Can you tell us about your role at Domino and how you found it?
I’m a senior IT support technician, which means I pretty much do anything revolving around fixing computers. From integrating different applications to creating Zoom rooms, I’m all over the place. Right now, I’m doing a lot of application integrations. I’m pretty much starting from scratch because there’s a lot that has to be done within our different systems to make sure certain stuff works correctly. It’s a lot of programming and trial and error.
I actually found this job on LinkedIn, and it sounded great. One of the things that jumped out at me in the post was Domino only uses Macs. I hadn’t been on a Mac in a while, and I’m a Mac person, so I thought, “Oh yeah, I could do something I actually like.” I wasn’t really happy at my old job, and I was looking for something more fulfilling that would give me satisfaction in my day-to-day work.
When I spoke with the recruiter, she told me about how Domino was a smaller company, but it was growing, so there was a lot of room to have different responsibilities. That sentiment was echoed when I had my first talk with my hiring manager. He said there was only one other IT person here, so if I saw an area I liked and wanted to get into, I’d have the freedom to do that.
Can you describe the way IT support interacts with other departments at Domino? How does that collaboration impact the overall success of the company?
Right now IT is implementing a lot of automation to certain tasks that will make our lives easier, but we are also working with other teams to automate their tasks. One example is with HR; when new hires start we are working on automation that will be able to send out both HR and IT welcome emails so that there isn’t a delay on receiving information and everyone has a similar experience when starting.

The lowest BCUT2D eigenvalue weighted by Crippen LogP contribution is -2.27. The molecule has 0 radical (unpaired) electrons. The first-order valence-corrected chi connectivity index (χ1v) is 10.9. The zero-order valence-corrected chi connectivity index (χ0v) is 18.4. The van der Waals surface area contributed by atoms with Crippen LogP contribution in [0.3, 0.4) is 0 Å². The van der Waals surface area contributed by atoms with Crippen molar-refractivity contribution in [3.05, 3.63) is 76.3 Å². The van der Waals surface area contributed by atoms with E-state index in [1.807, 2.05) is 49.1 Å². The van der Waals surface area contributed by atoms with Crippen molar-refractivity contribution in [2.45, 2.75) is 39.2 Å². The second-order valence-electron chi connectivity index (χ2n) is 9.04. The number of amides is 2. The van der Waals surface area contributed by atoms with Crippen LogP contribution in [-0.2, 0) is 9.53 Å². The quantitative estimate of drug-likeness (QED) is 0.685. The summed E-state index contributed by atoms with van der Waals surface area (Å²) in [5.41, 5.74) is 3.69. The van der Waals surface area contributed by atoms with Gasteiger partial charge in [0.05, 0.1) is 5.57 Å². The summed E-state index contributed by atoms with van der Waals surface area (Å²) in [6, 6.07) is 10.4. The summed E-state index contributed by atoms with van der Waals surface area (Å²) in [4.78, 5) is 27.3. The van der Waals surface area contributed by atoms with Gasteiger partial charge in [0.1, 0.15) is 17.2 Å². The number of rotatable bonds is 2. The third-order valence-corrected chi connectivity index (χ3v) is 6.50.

Collaboration is a must in the company because it helps us know how we can help each other. It also lets us know how other departments complete certain tasks, and then we can see if we can give input on how to accomplish those tasks better. The fruit of our collaboration is that both departments can now benefit with new processes to make our work flow more efficient.
Who thrives as an IT support technician at Domino, and what qualities make a person successful in this role within the company’s culture?
An IT support technician at Domino has to be great at thinking outside the box. A lot of things that I have done here have been as easy as me wondering if a process can be done better. After I come up with a plan I reach out to my manager, and see the best way to get it implemented. If someone is great at figuring out better ways to iterate on certain tasks, Domino is a great fit. We love iterative thinkers. Also anyone that is eager to learn new technologies. I have worked with software in the past few months that I never had experience with, and I am now one of the go-to people at the company. So if someone likes learning new things Domino will give you the opportunity to do so, and help you be an expert in those spaces.
When you came on board, what was your first week like?